A mother entitled to maternity leave has to bring forward the date on which her maternity leave period ends in order to create shared parental leave. The amount of SPL available is the number of untaken weeks of maternity leave.
Under the SPL rules, mothers are only permitted to opt in to shared parental leave if they bring forward the end of (‘curtail’) their maternity leave, or their statutory maternity pay or maternity allowance. This is done by notifying their employer that they wish to curtail their maternity leave, pay or allowance, or by returning to work.
Curtailment of maternity leave means bringing forward the date on which the mother’s maternity leave period ends before the whole entitlement of 52 weeks of maternity leave is taken.
Curtailment of maternity pay means cutting short the mother’s entitlement to maternity pay before 39 weeks of that pay has been taken.
Curtailment of maternity allowance means cutting short the mother’s entitlement to maternity allowance before 39 weeks of that allowance has been taken.
By law, if an employee wants to take SPL they must inform their employer by giving at least eight weeks’ notice before they intend to start taking any leave, and follow the rules for starting SPL.
Each parent will need to give their employer formal notice of when they intend to take leave. The employee should:
- Specify how much shared parental leave is available to them and the other parent.
- State how much leave each of them intends to take.
- Provide written consent of the other parent to the division of the leave.
A curtailment notice is only effective if the mother also gives her employer at the same time a notice or declaration that she or her partner/the child’s father will take SPL or pay.
The maternity leave period will come to an end on the date specified in the curtailment notice, regardless of whether or not the mother returns to work on that date.
On returning to work, maternity leave cannot be restarted. Once a curtailment notice has been given, it will be binding, except in limited circumstances:
- if the curtailment notice was submitted before birth, it can be revoked in the 6 weeks immediately following birth; or
- if the other parent dies; or
- if it transpires that neither of the parents was entitled to SPL or pay.
Once a mother has given a curtailment notice, the balance of her maternity leave that is untaken on the date her maternity leave period ends will be the number of weeks of shared parental leave available.
The other parent will also need to give their employer 8 weeks’ notice of any shared parental leave that they want to take.
For adoption, the same process and rules apply.
The employee also has to confirm to the employer that they are sharing the care of the child with their partner and that their partner satisfies the employment and earnings test.
Employees who deliberately defraud the system by claiming more than they are entitled to could face a significant financial penalty and could be required to pay back any amounts that they have over claimed. Employers will not be liable in the event of their employee claiming more leave than they are entitled to and we do not expect them to perform detailed checks.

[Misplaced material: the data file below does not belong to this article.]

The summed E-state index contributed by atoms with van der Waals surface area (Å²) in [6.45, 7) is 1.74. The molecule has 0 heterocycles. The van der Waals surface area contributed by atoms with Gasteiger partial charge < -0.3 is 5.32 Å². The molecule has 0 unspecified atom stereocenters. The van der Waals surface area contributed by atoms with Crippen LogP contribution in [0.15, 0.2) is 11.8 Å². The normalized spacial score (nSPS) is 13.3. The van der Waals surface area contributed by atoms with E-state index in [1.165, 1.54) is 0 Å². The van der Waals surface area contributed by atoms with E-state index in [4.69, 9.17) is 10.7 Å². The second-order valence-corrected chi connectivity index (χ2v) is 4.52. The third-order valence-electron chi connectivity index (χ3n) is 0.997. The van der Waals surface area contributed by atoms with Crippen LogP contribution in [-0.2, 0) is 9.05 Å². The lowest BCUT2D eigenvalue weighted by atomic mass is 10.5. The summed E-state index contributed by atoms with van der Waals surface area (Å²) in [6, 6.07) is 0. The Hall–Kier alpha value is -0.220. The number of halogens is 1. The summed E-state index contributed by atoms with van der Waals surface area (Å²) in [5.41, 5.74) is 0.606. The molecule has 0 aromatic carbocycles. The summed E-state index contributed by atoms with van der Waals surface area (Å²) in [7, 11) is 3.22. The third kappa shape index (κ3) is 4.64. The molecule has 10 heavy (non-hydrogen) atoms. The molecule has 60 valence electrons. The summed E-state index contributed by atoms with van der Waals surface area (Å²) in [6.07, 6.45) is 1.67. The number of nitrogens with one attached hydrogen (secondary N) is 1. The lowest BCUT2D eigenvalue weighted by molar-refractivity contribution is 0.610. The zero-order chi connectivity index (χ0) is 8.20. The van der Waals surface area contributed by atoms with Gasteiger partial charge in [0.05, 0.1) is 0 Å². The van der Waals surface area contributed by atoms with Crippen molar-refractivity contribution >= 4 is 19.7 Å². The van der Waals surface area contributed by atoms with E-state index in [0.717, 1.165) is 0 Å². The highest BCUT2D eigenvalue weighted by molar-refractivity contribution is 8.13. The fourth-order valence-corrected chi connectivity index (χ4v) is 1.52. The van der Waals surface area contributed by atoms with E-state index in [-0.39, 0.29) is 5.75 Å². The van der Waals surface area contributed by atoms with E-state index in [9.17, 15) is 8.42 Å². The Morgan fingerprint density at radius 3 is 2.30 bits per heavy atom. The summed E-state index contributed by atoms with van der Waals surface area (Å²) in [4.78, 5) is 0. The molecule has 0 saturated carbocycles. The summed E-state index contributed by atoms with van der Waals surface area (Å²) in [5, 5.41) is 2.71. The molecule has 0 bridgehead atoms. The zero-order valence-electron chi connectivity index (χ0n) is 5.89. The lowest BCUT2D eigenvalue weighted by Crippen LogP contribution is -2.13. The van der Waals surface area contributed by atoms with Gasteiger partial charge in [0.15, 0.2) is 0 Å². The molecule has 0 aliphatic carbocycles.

Before a formal request is made, employers are advised to encourage employees to have an informal discussion with their manager first. This can help to raise and discuss any initial queries and helps to make the employer aware that the request will be forthcoming.
Once the request has been received, you should acknowledge receipt.
If an employee requests continuous blocks of shared parental leave the employer is obliged to agree it.
Some employees may want to split their blocks of leave into shorter periods. If an employer agrees then blocks can be split into periods of at least a week. An employee, for example, could work every other week during a 12-week period and only use 6 weeks of shared parental leave. An employer is not obliged to agree to employees breaking the leave into shorter periods so it is advised that SPL is an ongoing discussion between employee and employer to avoid disputes.
As shared parental leave can be taken in three blocks, each parent can give their employer three separate notices that they want to book leave.
Employers should record the cumulative weeks taken as shared parental leave to ensure the entitlement is not exceeded.
If required, you must be able to show evidence of the date shared parental leave commenced, payments given to the employee for shared parental leave, any payments reclaimed, details of any weeks payment was not given.
You should also keep on file forms requesting shared parental leave and make sure these records are kept for at least three years.
Many see SPL as offering parents extra flexibility and allowing them to share the care responsibilities of the child in their first year in a way that better suits their family set-up and circumstances.
Statistics show that employees strongly support shared parental leave and see it as a positive reflection on employers. Strong shared parental leave policies play a role in attracting talent and worker satisfaction. Yet the take up of shared parental leave has been low since its introduction.
Many see enhanced shared parental pay as being key in increasing take up and more and more employers are choosing to enhance the shared parental leave pay they offer employees. It currently stands that employers who offer enhanced parental pay are twice as likely to receive requests for shared parental leave.
If you are considering creating a shared parental leave policy or updating your current procedures you may benefit from the support of an employment law specialist. Expert help can ensure your policy is both legally compliant and strikes a balance between employer wellbeing and business objectives.
DavidsonMorris are experienced employment law specialists offering guidance and support to employers.
If you have a question or need help with any aspect of parental leave, including SPL, maternity and paternity, contact us.